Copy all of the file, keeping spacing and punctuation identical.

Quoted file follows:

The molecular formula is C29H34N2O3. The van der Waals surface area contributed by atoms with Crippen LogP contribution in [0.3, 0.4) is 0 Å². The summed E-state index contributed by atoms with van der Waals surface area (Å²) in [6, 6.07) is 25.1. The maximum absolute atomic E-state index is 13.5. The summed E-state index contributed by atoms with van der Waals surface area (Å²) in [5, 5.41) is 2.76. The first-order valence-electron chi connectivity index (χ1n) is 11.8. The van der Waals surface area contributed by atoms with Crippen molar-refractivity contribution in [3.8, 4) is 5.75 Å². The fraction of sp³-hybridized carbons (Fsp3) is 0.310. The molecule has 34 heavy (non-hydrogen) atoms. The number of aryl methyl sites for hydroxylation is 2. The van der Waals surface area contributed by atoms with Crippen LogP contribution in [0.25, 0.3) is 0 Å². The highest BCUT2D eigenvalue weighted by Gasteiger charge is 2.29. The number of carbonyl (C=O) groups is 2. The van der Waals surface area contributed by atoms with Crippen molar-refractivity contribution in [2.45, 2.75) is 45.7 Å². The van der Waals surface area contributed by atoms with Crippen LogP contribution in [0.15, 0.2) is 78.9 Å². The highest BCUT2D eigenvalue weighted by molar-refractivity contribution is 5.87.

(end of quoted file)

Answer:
The molecular formula is C29H34N2O3. The van der Waals surface area contributed by atoms with Crippen LogP contribution in [0.3, 0.4) is 0 Å². The summed E-state index contributed by atoms with van der Waals surface area (Å²) in [6, 6.07) is 25.1. The maximum absolute atomic E-state index is 13.5. The summed E-state index contributed by atoms with van der Waals surface area (Å²) in [5, 5.41) is 2.76. The first-order valence-electron chi connectivity index (χ1n) is 11.8. The van der Waals surface area contributed by atoms with Crippen molar-refractivity contribution in [3.8, 4) is 5.75 Å². The fraction of sp³-hybridized carbons (Fsp3) is 0.310. The molecule has 34 heavy (non-hydrogen) atoms. The number of aryl methyl sites for hydroxylation is 2. The van der Waals surface area contributed by atoms with Crippen LogP contribution in [0.25, 0.3) is 0 Å². The highest BCUT2D eigenvalue weighted by Gasteiger charge is 2.29. The number of carbonyl (C=O) groups is 2. The van der Waals surface area contributed by atoms with Crippen molar-refractivity contribution in [2.45, 2.75) is 45.7 Å². The van der Waals surface area contributed by atoms with Crippen LogP contribution in [0.15, 0.2) is 78.9 Å². The highest BCUT2D eigenvalue weighted by molar-refractivity contribution is 5.87.